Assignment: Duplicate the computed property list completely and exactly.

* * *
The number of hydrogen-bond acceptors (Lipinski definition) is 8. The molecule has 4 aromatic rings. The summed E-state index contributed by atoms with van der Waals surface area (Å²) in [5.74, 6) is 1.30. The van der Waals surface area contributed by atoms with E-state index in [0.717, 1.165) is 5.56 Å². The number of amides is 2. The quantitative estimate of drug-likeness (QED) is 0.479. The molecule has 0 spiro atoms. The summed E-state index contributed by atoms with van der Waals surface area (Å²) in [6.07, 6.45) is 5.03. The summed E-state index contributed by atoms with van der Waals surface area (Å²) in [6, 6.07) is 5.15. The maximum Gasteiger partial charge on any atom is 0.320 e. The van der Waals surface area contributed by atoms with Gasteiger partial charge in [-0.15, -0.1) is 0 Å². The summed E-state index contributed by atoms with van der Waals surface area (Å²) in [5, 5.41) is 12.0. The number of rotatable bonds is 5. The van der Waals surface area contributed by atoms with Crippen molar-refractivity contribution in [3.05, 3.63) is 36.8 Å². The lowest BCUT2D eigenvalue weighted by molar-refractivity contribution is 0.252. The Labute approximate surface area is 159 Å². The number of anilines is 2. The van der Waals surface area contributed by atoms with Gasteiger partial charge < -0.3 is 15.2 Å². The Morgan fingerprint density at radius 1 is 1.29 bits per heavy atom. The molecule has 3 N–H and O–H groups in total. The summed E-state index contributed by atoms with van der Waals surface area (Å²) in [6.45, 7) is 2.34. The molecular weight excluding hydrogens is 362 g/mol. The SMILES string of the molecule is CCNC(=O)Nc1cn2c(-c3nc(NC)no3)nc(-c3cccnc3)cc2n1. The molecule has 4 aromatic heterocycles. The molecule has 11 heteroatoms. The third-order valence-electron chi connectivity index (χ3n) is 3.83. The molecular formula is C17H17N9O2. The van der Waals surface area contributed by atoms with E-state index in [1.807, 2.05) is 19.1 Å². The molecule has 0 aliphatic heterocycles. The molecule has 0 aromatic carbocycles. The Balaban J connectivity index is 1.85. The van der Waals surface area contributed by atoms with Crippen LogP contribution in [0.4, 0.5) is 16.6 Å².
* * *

The number of hydrogen-bond acceptors (Lipinski definition) is 8. The molecule has 4 aromatic rings. The summed E-state index contributed by atoms with van der Waals surface area (Å²) in [5.74, 6) is 1.30. The van der Waals surface area contributed by atoms with E-state index in [0.717, 1.165) is 5.56 Å². The number of amides is 2. The quantitative estimate of drug-likeness (QED) is 0.479. The molecule has 0 spiro atoms. The summed E-state index contributed by atoms with van der Waals surface area (Å²) in [6.07, 6.45) is 5.03. The summed E-state index contributed by atoms with van der Waals surface area (Å²) in [6, 6.07) is 5.15. The maximum Gasteiger partial charge on any atom is 0.320 e. The van der Waals surface area contributed by atoms with Gasteiger partial charge in [-0.15, -0.1) is 0 Å². The summed E-state index contributed by atoms with van der Waals surface area (Å²) in [5, 5.41) is 12.0. The number of rotatable bonds is 5. The van der Waals surface area contributed by atoms with Crippen molar-refractivity contribution in [3.05, 3.63) is 36.8 Å². The lowest BCUT2D eigenvalue weighted by molar-refractivity contribution is 0.252. The Labute approximate surface area is 159 Å². The number of anilines is 2. The van der Waals surface area contributed by atoms with Gasteiger partial charge < -0.3 is 15.2 Å². The Morgan fingerprint density at radius 1 is 1.29 bits per heavy atom. The molecule has 3 N–H and O–H groups in total. The summed E-state index contributed by atoms with van der Waals surface area (Å²) in [6.45, 7) is 2.34. The molecular weight excluding hydrogens is 362 g/mol. The SMILES string of the molecule is CCNC(=O)Nc1cn2c(-c3nc(NC)no3)nc(-c3cccnc3)cc2n1. The molecule has 4 aromatic heterocycles. The molecule has 11 heteroatoms. The third-order valence-electron chi connectivity index (χ3n) is 3.83. The molecular formula is C17H17N9O2. The van der Waals surface area contributed by atoms with E-state index in [1.807, 2.05) is 19.1 Å². The molecule has 0 aliphatic heterocycles. The molecule has 0 aromatic carbocycles. The Balaban J connectivity index is 1.85. The van der Waals surface area contributed by atoms with Crippen LogP contribution in [0.4, 0.5) is 16.6 Å².